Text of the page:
Similarly, technically eavesdropping on a conversation, meaning audio surveillance of a conversation you are not part of also infringes on other people’s right to privacy.
Check out where you stand with regards to the laws pertaining to the use of private security cameras in your state so that you don’t accidentally violate any. The store or the salesman you buy from may be able to point you in the right direction about this.
DIY security systems
The Internet is full of ingenious home security ideas that let you secure your home without having to dig too deep into your pocket.
If you only have a small apartment to take care of, you may give the DIY options a try if you are so inclined. Where professional alarms and systems differ is in features, high performance, and reliability. For a bigger home housing a proper family, it is better to rely on the professional systems instead of getting too ambitious along the DIY path.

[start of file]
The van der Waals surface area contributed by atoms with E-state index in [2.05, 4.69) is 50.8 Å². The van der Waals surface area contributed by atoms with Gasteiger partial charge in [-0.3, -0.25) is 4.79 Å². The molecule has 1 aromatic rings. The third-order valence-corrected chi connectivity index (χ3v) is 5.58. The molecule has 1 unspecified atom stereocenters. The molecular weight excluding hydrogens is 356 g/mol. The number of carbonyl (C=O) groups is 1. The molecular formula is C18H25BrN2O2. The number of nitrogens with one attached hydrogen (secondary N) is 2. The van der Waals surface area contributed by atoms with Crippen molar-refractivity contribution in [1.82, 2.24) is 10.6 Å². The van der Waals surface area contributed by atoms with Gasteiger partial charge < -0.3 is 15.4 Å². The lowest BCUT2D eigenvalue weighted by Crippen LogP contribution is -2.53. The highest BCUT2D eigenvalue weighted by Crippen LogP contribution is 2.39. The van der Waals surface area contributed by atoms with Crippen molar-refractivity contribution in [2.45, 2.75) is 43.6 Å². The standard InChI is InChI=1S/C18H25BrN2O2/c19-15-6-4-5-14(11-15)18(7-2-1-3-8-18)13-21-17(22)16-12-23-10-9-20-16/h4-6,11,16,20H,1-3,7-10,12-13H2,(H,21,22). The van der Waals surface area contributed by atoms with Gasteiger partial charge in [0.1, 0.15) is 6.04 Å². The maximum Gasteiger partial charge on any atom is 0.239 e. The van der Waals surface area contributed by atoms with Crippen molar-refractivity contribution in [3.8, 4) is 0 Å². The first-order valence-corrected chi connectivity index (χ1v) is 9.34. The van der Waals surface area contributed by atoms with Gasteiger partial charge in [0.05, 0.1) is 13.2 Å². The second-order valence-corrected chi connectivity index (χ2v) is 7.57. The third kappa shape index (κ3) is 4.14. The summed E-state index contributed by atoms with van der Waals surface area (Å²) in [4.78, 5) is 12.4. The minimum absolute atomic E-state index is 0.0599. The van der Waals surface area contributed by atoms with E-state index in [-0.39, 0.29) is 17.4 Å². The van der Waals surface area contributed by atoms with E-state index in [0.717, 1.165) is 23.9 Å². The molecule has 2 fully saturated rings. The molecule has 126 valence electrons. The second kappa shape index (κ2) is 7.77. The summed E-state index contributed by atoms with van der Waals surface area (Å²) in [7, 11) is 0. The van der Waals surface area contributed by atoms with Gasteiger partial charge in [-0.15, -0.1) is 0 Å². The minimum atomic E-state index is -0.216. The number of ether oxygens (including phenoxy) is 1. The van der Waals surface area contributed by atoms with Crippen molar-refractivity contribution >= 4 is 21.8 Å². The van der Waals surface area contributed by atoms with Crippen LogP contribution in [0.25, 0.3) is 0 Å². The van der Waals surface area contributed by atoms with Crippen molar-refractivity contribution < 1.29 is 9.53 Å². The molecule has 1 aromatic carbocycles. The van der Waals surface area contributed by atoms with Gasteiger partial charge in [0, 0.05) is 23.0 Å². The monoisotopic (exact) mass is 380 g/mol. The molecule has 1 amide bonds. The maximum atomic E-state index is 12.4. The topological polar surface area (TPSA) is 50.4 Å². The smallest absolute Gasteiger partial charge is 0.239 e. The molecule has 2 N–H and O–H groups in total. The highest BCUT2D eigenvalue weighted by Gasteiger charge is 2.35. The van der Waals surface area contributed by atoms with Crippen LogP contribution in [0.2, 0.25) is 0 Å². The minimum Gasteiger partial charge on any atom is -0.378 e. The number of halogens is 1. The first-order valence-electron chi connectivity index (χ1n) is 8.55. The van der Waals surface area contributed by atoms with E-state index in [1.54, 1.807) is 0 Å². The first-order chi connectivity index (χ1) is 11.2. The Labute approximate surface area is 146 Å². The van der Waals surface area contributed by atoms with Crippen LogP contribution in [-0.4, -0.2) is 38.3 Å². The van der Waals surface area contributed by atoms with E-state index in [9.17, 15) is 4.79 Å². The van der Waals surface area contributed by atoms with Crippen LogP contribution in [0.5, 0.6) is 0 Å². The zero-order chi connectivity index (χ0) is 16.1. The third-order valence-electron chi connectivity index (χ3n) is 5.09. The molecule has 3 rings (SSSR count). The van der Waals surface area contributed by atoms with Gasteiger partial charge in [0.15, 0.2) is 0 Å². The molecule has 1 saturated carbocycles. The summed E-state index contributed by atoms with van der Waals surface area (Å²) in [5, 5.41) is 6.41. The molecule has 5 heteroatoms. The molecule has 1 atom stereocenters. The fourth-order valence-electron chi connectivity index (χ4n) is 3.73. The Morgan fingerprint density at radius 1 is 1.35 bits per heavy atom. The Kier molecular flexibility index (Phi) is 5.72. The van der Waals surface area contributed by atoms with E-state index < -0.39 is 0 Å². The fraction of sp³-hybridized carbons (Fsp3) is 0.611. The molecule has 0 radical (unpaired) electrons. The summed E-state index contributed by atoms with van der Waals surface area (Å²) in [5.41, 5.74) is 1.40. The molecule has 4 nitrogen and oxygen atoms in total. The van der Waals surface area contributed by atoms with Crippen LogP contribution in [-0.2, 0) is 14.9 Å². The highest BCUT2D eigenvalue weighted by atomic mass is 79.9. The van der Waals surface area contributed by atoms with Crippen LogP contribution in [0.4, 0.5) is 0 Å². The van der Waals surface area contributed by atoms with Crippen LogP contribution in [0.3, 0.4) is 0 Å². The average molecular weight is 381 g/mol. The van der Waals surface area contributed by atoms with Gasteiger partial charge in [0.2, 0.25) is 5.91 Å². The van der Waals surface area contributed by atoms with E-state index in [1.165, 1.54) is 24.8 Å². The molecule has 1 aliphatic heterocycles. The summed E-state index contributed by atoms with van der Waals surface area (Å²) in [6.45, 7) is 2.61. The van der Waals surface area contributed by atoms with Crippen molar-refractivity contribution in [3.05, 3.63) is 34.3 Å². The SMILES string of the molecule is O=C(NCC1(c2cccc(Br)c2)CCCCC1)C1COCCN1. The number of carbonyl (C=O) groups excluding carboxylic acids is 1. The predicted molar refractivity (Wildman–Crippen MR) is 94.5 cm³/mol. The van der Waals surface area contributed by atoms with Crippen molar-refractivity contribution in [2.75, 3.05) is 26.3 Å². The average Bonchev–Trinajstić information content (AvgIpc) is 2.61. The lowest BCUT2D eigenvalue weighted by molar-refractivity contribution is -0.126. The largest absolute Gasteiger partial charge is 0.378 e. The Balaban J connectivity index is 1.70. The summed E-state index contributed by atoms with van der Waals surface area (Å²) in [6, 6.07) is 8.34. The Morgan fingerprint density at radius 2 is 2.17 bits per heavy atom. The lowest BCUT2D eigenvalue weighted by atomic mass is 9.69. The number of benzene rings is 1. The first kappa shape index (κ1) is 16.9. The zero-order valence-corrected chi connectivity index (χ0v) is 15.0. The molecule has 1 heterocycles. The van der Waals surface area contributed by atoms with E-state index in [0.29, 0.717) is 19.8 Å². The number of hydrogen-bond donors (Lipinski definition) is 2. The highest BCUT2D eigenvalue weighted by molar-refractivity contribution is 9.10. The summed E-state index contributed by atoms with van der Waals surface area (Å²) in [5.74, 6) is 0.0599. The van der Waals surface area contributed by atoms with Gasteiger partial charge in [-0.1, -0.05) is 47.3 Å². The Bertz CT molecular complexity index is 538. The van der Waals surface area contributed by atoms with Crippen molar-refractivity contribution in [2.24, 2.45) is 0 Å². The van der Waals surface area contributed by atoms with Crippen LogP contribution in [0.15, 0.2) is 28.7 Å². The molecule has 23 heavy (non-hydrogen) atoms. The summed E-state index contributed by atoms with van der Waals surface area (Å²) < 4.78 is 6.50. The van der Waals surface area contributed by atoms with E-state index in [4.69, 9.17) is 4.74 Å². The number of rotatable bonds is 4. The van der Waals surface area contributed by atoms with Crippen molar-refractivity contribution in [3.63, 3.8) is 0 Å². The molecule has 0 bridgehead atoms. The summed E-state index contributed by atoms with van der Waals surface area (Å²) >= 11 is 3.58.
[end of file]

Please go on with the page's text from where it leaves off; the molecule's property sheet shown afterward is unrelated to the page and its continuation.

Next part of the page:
You will have to do your bit, too.
This is perhaps the most underrated aspect of a home security system’s success.
It is all well and good purchasing and installing the best system you can find, but if you do not use it properly it won’t be able to help you when the need arises.
For starters, you’d have to always arm your system when you step out of the house, even if it’s only for a short while and regardless of if it’s day or night. Make it a habit and educate your family members on the need to do so too.
Put up warning signs saying your home is under video surveillance, at the front as well as at the back, where thieves are most likely to sneak in from.
Finally, read what a former burglar has to say about the security leaks in most American homes and how thieves take advantage of them. Among other things this person says “you should turn the alarms on even when you are home.” Bet you didn’t think of that!